In illustrative embodiments, the PLD 101 is a field programmable gate array (FPGA) and the controller 104 is instantiated in software therein. Alternatively, the controller 104 may be a separate component from the FPGA. Regardless, some of the cores 105 are adapted to determine location data of the target pattern and to provide an absolute position of the target pattern. In one embodiment, each core 105 is adapted to determine the position in a respective one of the dimensions of measure. For example, if it is useful to determine the position of the object in a three dimensional Cartesian coordinate system (i.e., x, y, z), three cores 105 would be required, with one core for each dimension of measure. Variations of the noted configuration of the FPGA are contemplated by the present teachings. For instance, instead of, or in addition to calculating the location of the object 106, the cores 105 may be adapted to calculate the rotation, or the pitch, or the tilt, or the yaw of the object 106, or a combination thereof. More generally, the PLD 101 may be configured to build on the methods or algorithms of the parent application and referenced patent to effect a variety of position calculations. Because of the comparatively accessible configuration of the PLD, a wide variety of dimensional calculations may be realized through modifications of the software of the cores 105, or additional cores, or both. Moreover, and as alluded to previously, the cores 105 of the FPGA may be adapted to perform the calculations of the position data in each dimension simultaneously. As will be appreciated, this allows for improved computational speed of the system 100 compared to many known systems.
In a specific embodiment, the PLD 101 is a commercially available Xilinx® Spartan III FPGA and the cores 105 are instantiated in Xilinx® ISE software to synthesize the FPGA. As noted, the software of the cores 105 is adapted to perform the method of the parent application and referenced patent. The programming of the cores to execute the method is within the purview of one of ordinary skill in the art, and is not detailed here to avoid obscuring the description of the representative embodiments.
In other representative embodiments, the PLD 101 may comprise an application specific integrated circuit (ASIC) adapted to perform the functions of the controller 104 and the cores 105. Alternatively, more than one PLD may be implemented in the system. For example, in an embodiment described more fully in connection with
In a representative embodiment, the digital image sensor 102 is an active pixel sensor (APS), which consists of an integrated circuit including array of pixel sensors, each containing a photodetector and connecting to an active transistor reset and readout circuit. Beneficially, the sensor 102 has characteristics of comparatively high speed and high sensitivity. In one embodiment, the sensor 102 includes windowing, allowing for the selective use of a certain matrix of pixels. In another embodiment, the sensor 102 is a custom integrated circuit with a select number of pixels needed to properly capture the image of the target pattern.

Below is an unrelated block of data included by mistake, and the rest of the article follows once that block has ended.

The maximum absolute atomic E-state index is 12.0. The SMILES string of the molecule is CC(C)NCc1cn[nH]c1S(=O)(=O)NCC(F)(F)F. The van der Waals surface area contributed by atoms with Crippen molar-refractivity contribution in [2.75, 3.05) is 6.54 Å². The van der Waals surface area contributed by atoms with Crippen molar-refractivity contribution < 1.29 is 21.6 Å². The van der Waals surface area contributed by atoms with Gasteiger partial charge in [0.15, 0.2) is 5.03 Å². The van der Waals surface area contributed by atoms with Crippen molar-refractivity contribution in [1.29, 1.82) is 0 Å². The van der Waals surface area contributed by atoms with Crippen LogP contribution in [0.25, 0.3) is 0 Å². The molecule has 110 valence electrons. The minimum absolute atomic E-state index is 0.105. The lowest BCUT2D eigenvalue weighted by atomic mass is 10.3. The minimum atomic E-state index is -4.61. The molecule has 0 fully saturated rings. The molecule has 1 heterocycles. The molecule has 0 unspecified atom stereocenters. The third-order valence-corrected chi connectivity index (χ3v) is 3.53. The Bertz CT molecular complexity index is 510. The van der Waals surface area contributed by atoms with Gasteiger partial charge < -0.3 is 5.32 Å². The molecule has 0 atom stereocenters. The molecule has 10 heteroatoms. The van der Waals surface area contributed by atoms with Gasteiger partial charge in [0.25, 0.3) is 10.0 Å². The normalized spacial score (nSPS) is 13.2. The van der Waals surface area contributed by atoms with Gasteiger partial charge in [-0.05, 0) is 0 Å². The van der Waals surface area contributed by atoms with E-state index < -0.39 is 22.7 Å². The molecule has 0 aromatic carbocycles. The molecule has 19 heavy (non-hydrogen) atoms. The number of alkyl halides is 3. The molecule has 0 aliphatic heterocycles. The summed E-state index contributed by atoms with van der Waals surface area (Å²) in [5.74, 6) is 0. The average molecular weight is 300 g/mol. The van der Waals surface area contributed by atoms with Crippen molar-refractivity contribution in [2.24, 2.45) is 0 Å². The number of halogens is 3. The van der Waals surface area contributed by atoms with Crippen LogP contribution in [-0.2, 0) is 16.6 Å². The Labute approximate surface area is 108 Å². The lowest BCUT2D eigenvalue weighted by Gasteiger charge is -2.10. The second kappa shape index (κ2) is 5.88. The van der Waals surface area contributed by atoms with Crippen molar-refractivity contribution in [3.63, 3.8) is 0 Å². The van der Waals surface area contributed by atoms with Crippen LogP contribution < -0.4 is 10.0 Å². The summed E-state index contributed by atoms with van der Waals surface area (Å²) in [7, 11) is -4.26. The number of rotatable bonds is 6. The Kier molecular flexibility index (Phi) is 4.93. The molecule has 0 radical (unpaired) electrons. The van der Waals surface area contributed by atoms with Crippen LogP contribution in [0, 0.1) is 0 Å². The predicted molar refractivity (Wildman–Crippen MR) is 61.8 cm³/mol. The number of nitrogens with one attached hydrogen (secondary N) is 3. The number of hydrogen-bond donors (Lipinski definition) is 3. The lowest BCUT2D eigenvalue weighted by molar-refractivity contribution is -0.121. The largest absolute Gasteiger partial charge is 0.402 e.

As noted previously, the controller 104 may be integrated into the PLD 101 or may be a separate component of the system 100. Regardless of the implementation, the controller 104 provides a control function to the sensor 102 by sending control data 110 to the sensor 102. These data 110 may be configuration data such as gain, number of pixels to be viewed and the bit order of the data provided by the image sensor to the PLD 101. In addition, the controller 104 provides control data to and receives certain data from cores 105 of the FPGA. Illustratively, during the calculation of the location data 109, the cores 105 may calculate certain parametric data and provide such data to the controller 104. The controller 104 may be adapted to perform diagnostic analysis of these data and take a remedial measure in real time. For example, the parameters from the cores 105 may indicate that the sensor 102 is misaligned or improperly rotated. Alternatively or additionally, the parametric data received from the cores 105 may indicate that the illumination level is too low, or to high; or that the sensor 102 is improperly focused. Using these data, the controller 104 is adapted to determine to the required adjustments and to send control commands to make the necessary adjustments of alignment, or illumination, or focus as needed. Alternatively, or additionally, the diagnostic data may be provided to the user for appropriate action.
In addition, the controller 104 may be adapted to receive input from a user. The controller 104 then provides the input to the PLD 101 for execution. For example, in an embodiment in which the controller 104 is implemented in the PLD 101, the user may set input parameters to the controller 104, which provides the parameters to the cores 105.